If you think Eintracht Frankfurt's Kevin-Prince Boateng is merely a piece of hired midfield muscle without a heart, you could not be further from the truth.
bundesliga.com dispels the myths on one of the most under-appreciated talents of his generation, a troubled genius turned role model.
1) A reformed character
Ok, hands up those of you who always saw Boateng as a cocksure hot head with a touch of the Roy Keane about him? A good number of years ago — probably around the time he ended Michael Ballack's FIFA 2010 World Cup journey before it had even begun with a bloodthirsty challenge in the English FA Cup final — you might have been right, but not any more.
Long gone is the nomadic wild child who, by his own admission, used to paint the town red at least six nights a week whilst in London with Tottenham Hotspur. In his place, stands a dedicated husband and father, an on-field leader and all-round good egg, shaped by his hand-to-mouth existence growing up in the rough-and-tumble of Berlin's Wedding district and emboldened by his experiences on the hallowed turf.
Watch: Kevin-Prince Boateng discusses his storied career with Patrick Owomoyela
2) UN Ambassador
Boateng has "done a lot of growing up" since his international playboy years, but it wasn't until January 2013 that the world began to see the much-maligned Ghana international in a different light. Subjected to a torrent of racist abuse during a mid-season friendly between then employers AC Milan and lower-league Pro Patria, the son of a Ghanaian father and German mother took a ground-breaking stance: he walked off the pitch, and the match was abandoned.
A few months later, Boateng spoke at the UN about his exemplary actions, before being named FIFA's first global anti-discrimination ambassador.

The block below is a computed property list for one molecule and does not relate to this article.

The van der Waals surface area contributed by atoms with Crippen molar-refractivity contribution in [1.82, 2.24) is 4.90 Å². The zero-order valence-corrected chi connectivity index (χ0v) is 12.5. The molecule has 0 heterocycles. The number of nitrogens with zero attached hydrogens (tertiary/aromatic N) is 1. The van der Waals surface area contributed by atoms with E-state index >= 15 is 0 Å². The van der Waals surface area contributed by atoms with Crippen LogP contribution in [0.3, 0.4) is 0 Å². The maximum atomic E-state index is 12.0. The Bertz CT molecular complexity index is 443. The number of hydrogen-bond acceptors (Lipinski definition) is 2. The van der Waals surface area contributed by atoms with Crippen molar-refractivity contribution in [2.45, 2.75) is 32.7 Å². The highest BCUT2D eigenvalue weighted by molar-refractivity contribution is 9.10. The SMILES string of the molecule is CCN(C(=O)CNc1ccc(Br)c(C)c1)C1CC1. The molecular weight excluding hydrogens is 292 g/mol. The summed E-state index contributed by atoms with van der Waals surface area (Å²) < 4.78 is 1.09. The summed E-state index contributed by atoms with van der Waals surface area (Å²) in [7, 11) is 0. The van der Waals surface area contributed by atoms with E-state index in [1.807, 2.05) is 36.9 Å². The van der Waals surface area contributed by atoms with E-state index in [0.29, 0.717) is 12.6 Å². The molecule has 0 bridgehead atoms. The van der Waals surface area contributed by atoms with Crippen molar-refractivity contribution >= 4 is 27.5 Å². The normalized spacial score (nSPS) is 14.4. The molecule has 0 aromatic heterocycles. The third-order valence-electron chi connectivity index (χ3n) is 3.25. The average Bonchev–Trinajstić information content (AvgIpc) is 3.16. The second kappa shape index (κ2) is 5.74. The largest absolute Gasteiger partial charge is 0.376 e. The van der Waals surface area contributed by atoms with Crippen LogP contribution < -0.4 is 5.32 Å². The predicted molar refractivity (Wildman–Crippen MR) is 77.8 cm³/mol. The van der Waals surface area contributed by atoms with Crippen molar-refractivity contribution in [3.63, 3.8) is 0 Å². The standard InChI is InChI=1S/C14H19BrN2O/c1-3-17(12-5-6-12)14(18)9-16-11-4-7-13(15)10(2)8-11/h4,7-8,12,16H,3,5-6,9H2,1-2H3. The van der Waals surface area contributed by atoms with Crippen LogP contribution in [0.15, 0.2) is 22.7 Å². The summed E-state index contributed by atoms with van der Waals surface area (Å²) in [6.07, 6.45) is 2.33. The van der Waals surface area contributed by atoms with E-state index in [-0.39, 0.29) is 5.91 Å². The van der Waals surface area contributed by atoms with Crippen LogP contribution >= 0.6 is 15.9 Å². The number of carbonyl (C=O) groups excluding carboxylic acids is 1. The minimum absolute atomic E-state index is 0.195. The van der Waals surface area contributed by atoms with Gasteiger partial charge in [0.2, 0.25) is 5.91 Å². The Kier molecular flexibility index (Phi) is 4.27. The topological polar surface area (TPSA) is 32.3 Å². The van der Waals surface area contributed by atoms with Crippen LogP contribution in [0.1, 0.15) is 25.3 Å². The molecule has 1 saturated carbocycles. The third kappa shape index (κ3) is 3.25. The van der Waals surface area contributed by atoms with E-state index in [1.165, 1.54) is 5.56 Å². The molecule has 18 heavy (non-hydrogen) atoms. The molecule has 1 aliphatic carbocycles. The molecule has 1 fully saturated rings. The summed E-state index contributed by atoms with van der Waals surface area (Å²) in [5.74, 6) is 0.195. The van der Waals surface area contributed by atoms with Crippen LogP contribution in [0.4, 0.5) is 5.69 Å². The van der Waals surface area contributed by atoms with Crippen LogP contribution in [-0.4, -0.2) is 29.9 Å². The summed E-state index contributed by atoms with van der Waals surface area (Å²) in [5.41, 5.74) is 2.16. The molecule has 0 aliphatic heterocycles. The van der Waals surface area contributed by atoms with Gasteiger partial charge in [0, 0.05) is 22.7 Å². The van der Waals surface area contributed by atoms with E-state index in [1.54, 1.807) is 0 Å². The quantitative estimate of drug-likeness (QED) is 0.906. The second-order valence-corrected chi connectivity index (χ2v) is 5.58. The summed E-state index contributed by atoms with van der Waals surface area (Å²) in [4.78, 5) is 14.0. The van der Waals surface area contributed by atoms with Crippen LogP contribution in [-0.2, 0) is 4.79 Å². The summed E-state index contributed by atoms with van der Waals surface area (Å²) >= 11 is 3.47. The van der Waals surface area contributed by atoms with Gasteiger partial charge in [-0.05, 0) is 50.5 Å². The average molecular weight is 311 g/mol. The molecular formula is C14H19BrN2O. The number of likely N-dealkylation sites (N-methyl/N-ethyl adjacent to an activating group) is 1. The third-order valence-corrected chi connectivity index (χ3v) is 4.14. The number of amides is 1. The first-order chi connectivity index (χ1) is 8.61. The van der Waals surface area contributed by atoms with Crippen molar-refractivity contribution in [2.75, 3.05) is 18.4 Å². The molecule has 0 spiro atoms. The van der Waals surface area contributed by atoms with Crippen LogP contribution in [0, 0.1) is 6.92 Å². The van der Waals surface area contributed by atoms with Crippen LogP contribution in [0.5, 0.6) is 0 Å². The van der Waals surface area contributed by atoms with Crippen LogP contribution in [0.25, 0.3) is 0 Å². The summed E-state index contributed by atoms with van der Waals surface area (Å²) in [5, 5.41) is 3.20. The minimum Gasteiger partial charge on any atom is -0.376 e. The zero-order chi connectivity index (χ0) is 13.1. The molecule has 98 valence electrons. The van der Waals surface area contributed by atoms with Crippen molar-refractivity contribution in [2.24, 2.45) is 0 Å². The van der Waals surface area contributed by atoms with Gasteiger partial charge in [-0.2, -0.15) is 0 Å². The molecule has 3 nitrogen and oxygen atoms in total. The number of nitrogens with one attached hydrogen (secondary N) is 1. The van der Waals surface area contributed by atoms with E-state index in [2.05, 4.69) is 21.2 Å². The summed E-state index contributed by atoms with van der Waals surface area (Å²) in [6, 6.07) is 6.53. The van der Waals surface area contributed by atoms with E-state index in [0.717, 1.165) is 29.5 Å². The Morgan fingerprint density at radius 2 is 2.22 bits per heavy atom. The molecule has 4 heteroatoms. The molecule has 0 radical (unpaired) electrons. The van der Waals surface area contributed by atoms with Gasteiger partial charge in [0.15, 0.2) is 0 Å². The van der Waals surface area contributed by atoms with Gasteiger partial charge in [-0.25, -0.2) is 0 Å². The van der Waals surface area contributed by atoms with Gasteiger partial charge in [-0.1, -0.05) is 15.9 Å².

"Football stadiums, like other places, are full of young people," said the UN's anti-racism ambassador. "If we don't fight the stagnation, many of those who are healthy today, could become infected with one of the most dangerous diseases of our time. Racism is real, it exists here and now."
Boateng continues to lead the fight against racism in football and the racist minority to this very day.
3) Inspired by Milan greats
In many ways, Boateng's three-year stint in Italy was the career turning point he had been looking for. The former Hertha Berlin, Borussia Dortmund, Spurs and Portsmouth man had fallen out of love with the game, when a summer 2010 transfer to Genoa and immediate loan move to Milan took him from the brink of calling it quits to the very top of the game.
Boateng won the Serie A title in his debut season at the San Siro, playing alongside and learning from some of the best players in the world: Paulo Maldini, Ronaldinho and Zlatan Ibrahimovic to name but a few.
Fans embraced his all-action, heart-on-the-sleeve performances, so much so that at one point he was even outdoing club legend Maldini in the pre-match mobbing stakes.
"Paulo Maldini is a legend not just at Milan but in football," Boateng recalled. "I was in my prime time there, the mohawk Prince Boateng. We ran out into the stadium together, and this mass of people descended on me looking for a picture or an autograph. Maybe a couple went over to Paulo Maldini. Then it struck me: Wow! That's how quickly things can change in football."
"No," says Kevin with schoolboy repartee. "Jerome plays football, but I can do everything."
Watch: Boateng brothers in the Bundesliga